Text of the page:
As we have established, custodial sentencing does not seem to solve the issue of recidivism. Some ex-convicts will continue to re-offend, suggesting the current punishment system has flaws. It fails to address the needs of the criminal. It is necessary to consider the alternatives to custodial sentencing or programs that help ex-convicts. Some of these are:

If a prisoner exhibits signs of mental health issues, helping them treat these symptoms will ultimately aid the rehabilitation process. Similarly, providing them with opportunities to learn, gain useful skills to attain a job, and even going as far as to provide job opportunities post-release (by offering roles that do not discriminate based on criminal record) would improve rates of recidivism.

Recidivism Alternatives to custodial sentencing therapy StudySmarterTherapy as an alternative to custodial sentencing, Flaticon

The main issues preventing this from happening are public opinion and the government’s overall reluctance to invest money in the prison system. If the government benefits those who are supposed to be punished, it will not reflect well on them. Similarly, economic implications and restraints limit funding opportunities.

Despite the above rates of recidivism, overall, they are dropping in the UK as time goes on. However, criminals are still re-offending, so it is worth considering behavioural modification programmes within custody to avoid this issue upon their release.


Recidivism - Key takeaways

  • Recidivism is where a person repeats an undesirable/delinquent behaviour that previously they had been punished for, usually with a prison sentence. It essentially means ‘re-offending’.
  • As of December 2019, around 25.2% of adults in the UK had a proven re-offending rate.
  • This costs the economy a lot, as the criminal has gone through punishment, with the goal being that they would be deterred from repeating the behaviour. This has failed if recidivism occurs.
  • Gillis et al. (1998) demonstrated how offenders who managed to find some form of employment within six months of their initial release had fewer convictions than those who didn’t.
  • Alternatives to custodial sentencing are counselling, drug rehabilitation programmes, skills training programmes and education opportunities, to name a few.

Frequently Asked Questions about Recidivism

A person who has committed a robbery is convicted and sentenced to prison for the crime. After they are released, they then go on to burgle again. This is an example of recidivism, as they have re-offended.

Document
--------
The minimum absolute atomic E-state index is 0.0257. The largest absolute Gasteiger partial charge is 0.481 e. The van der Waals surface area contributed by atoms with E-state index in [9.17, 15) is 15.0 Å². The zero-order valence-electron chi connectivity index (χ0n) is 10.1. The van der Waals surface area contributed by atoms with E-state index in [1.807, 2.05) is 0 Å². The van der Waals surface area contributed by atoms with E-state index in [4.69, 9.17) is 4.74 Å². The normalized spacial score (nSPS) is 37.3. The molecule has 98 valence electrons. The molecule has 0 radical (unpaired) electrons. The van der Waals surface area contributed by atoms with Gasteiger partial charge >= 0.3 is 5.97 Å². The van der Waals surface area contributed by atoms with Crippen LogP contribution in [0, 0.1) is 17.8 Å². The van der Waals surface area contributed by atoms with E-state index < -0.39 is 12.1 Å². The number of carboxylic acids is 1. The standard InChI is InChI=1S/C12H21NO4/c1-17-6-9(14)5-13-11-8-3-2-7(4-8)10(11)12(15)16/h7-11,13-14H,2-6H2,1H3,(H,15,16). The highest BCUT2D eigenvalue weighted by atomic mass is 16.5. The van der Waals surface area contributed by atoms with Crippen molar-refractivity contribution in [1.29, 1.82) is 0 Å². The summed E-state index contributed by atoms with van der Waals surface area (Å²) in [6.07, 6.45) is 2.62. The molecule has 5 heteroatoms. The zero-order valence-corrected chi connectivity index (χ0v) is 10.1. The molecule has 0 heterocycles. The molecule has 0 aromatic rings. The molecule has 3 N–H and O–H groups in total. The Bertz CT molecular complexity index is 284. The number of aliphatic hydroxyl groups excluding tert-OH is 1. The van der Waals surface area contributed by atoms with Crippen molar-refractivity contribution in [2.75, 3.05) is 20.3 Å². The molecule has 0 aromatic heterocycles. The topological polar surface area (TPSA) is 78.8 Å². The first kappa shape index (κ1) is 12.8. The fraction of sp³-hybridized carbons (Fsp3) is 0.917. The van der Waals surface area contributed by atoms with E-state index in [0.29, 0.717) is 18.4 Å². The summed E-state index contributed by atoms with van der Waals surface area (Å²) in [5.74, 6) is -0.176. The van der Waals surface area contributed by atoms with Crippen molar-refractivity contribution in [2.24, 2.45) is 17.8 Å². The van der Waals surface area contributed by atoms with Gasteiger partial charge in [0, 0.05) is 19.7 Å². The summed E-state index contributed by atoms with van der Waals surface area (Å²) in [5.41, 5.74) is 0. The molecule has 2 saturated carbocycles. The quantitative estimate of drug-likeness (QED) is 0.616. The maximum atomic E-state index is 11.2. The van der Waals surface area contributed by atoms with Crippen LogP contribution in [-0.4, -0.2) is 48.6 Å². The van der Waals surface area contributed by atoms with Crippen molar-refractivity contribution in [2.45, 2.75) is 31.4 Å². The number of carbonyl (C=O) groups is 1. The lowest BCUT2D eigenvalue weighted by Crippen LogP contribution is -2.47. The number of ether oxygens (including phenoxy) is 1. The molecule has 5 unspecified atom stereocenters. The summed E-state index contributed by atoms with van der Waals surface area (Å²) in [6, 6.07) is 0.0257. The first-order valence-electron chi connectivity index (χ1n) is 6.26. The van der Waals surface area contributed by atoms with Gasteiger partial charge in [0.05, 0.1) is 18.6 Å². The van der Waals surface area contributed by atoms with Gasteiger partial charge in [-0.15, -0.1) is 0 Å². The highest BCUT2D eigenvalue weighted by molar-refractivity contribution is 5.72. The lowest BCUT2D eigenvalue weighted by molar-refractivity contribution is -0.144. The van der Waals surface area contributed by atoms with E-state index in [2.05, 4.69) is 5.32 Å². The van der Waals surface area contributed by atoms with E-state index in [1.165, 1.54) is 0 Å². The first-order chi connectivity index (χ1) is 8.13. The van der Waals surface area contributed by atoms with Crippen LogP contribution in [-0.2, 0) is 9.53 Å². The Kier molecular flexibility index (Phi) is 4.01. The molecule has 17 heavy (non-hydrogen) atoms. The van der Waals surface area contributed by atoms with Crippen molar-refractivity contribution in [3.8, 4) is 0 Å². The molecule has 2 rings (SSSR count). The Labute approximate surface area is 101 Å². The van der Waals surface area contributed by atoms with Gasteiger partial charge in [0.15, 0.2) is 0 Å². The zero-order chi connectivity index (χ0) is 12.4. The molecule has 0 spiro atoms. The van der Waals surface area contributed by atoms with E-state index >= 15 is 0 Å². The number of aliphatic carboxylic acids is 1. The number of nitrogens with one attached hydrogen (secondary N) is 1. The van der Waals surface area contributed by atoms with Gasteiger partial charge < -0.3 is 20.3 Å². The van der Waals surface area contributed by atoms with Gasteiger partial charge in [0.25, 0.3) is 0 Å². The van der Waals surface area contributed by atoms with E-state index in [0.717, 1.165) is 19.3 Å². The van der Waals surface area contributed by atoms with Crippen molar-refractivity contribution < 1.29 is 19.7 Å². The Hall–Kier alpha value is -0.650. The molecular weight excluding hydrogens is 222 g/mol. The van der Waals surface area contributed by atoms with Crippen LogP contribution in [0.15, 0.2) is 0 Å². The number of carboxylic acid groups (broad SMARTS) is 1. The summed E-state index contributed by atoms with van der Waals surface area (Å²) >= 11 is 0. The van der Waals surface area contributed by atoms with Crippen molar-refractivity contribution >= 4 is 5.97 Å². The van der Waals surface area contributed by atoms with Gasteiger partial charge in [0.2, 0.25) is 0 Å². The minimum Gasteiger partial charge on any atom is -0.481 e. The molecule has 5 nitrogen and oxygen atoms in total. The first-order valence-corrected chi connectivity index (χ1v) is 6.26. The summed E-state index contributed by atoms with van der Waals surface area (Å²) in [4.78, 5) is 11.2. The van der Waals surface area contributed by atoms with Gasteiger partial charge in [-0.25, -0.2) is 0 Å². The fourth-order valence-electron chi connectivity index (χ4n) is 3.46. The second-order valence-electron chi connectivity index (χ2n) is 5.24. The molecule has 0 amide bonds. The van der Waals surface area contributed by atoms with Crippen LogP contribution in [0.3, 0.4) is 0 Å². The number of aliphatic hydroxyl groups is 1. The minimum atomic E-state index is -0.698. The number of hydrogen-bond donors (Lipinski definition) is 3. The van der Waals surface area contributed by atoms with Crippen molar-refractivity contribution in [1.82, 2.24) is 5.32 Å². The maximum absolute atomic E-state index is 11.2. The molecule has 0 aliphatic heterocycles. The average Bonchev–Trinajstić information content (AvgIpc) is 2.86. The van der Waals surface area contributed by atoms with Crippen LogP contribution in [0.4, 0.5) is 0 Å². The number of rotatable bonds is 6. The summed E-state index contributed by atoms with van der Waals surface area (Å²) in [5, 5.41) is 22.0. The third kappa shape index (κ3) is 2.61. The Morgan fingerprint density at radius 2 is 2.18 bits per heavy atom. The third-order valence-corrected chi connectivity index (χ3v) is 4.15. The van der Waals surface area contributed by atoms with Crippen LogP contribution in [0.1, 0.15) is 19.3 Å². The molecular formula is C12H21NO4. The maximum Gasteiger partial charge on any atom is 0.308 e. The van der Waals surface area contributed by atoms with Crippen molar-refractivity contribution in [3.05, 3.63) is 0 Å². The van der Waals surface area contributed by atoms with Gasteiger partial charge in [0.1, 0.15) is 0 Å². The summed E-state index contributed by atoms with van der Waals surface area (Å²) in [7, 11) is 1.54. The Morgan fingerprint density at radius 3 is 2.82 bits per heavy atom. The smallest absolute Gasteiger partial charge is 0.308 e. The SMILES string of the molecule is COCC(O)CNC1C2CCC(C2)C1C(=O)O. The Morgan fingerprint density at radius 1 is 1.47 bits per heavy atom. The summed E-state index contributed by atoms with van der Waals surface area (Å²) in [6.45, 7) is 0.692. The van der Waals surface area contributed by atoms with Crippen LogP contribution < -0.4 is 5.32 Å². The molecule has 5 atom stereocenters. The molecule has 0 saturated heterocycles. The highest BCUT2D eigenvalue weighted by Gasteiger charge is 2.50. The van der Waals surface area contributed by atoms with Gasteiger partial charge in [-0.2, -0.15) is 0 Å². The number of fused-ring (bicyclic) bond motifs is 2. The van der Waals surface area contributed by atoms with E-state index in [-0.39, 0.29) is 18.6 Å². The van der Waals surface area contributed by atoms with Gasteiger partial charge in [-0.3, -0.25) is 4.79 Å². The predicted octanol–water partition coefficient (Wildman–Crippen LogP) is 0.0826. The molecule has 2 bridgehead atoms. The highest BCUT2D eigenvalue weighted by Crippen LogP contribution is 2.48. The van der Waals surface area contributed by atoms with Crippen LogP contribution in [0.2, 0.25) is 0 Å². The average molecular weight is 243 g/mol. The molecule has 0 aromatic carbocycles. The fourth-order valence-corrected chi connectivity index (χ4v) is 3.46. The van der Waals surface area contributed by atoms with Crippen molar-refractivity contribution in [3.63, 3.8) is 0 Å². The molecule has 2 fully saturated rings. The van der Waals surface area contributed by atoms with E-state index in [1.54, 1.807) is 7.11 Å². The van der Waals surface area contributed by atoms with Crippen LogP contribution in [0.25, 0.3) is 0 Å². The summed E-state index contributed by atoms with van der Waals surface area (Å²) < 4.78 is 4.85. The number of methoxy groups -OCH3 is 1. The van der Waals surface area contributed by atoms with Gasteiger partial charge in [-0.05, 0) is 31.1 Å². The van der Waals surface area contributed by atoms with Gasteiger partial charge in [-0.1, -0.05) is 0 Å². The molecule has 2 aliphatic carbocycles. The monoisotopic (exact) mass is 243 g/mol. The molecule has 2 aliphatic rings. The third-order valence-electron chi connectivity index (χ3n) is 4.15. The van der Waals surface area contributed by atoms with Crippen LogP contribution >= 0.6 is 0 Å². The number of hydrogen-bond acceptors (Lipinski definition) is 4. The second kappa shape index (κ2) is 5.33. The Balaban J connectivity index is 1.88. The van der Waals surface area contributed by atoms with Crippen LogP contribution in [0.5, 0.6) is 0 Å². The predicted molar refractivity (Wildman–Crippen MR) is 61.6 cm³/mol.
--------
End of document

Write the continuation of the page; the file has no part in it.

Recidivism is where a person repeats an undesirable/delinquent behaviour that previously they had been punished for, usually with a prison sentence. It essentially means 're-offending'.

Typically, recidivism is measured using data provided by the police, courts, corrective services, government reports, and self-reports. This is then collected, measured, and analysed in studies. 

Potentially, depending on how supervised the probation period is. Some studies found those who were on probation had different rates of recidivism, however, more recent research has found that supervised probation had demonstrably lower rates of recidivism. 

Recidivism is a sign that the current punishment system is not working. It implies that a custodial sentence, for instance, is not effective in deterring delinquent behaviours. It also costs more money for society as a whole and reduces feelings of safety. Those who have been wronged may also feel that they have not been appropriately compensated (through justified punishment of the offender). 

Final Recidivism Quiz

Question

What is recidivism?

Show answer

Answer

Recidivism is where a person repeats an undesirable/delinquent behaviour that previously they had been punished for, usually with a prison sentence. It essentially means 're-offending'.

Show question

Question

As of December 2019, how many adults in the UK had a proven re-offending rate?

Show answer

Answer

25.2% 

Show question

Question

According to a report in 2013, __ of ex-prisoners went on to re-offend when they had unstable living conditions.